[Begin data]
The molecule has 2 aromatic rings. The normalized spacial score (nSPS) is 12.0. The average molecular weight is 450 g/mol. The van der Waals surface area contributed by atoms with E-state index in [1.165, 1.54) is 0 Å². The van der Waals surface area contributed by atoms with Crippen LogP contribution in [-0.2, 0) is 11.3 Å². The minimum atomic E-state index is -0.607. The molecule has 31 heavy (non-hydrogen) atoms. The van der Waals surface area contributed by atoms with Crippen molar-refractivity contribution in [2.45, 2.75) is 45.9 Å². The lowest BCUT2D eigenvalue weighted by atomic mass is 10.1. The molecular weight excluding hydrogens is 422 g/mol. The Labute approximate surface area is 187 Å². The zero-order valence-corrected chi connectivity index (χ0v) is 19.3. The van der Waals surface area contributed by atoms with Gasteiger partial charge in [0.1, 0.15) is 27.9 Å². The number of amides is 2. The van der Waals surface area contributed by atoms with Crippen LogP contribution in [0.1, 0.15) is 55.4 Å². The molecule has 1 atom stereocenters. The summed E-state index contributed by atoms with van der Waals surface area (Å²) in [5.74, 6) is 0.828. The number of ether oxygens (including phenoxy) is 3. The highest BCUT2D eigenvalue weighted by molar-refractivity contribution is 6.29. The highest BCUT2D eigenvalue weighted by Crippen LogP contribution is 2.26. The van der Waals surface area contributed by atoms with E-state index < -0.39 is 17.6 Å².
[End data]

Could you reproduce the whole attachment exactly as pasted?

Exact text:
The molecule has 2 aromatic rings. The normalized spacial score (nSPS) is 12.0. The average molecular weight is 450 g/mol. The van der Waals surface area contributed by atoms with E-state index in [1.165, 1.54) is 0 Å². The van der Waals surface area contributed by atoms with Crippen LogP contribution in [-0.2, 0) is 11.3 Å². The minimum atomic E-state index is -0.607. The molecule has 31 heavy (non-hydrogen) atoms. The van der Waals surface area contributed by atoms with Crippen molar-refractivity contribution in [2.45, 2.75) is 45.9 Å². The lowest BCUT2D eigenvalue weighted by atomic mass is 10.1. The molecular weight excluding hydrogens is 422 g/mol. The Labute approximate surface area is 187 Å². The zero-order valence-corrected chi connectivity index (χ0v) is 19.3. The van der Waals surface area contributed by atoms with Gasteiger partial charge in [0.1, 0.15) is 27.9 Å². The number of amides is 2. The van der Waals surface area contributed by atoms with Crippen LogP contribution in [0.1, 0.15) is 55.4 Å². The molecule has 1 atom stereocenters. The summed E-state index contributed by atoms with van der Waals surface area (Å²) in [5.74, 6) is 0.828. The number of ether oxygens (including phenoxy) is 3. The highest BCUT2D eigenvalue weighted by molar-refractivity contribution is 6.29. The highest BCUT2D eigenvalue weighted by Crippen LogP contribution is 2.26. The van der Waals surface area contributed by atoms with E-state index < -0.39 is 17.6 Å².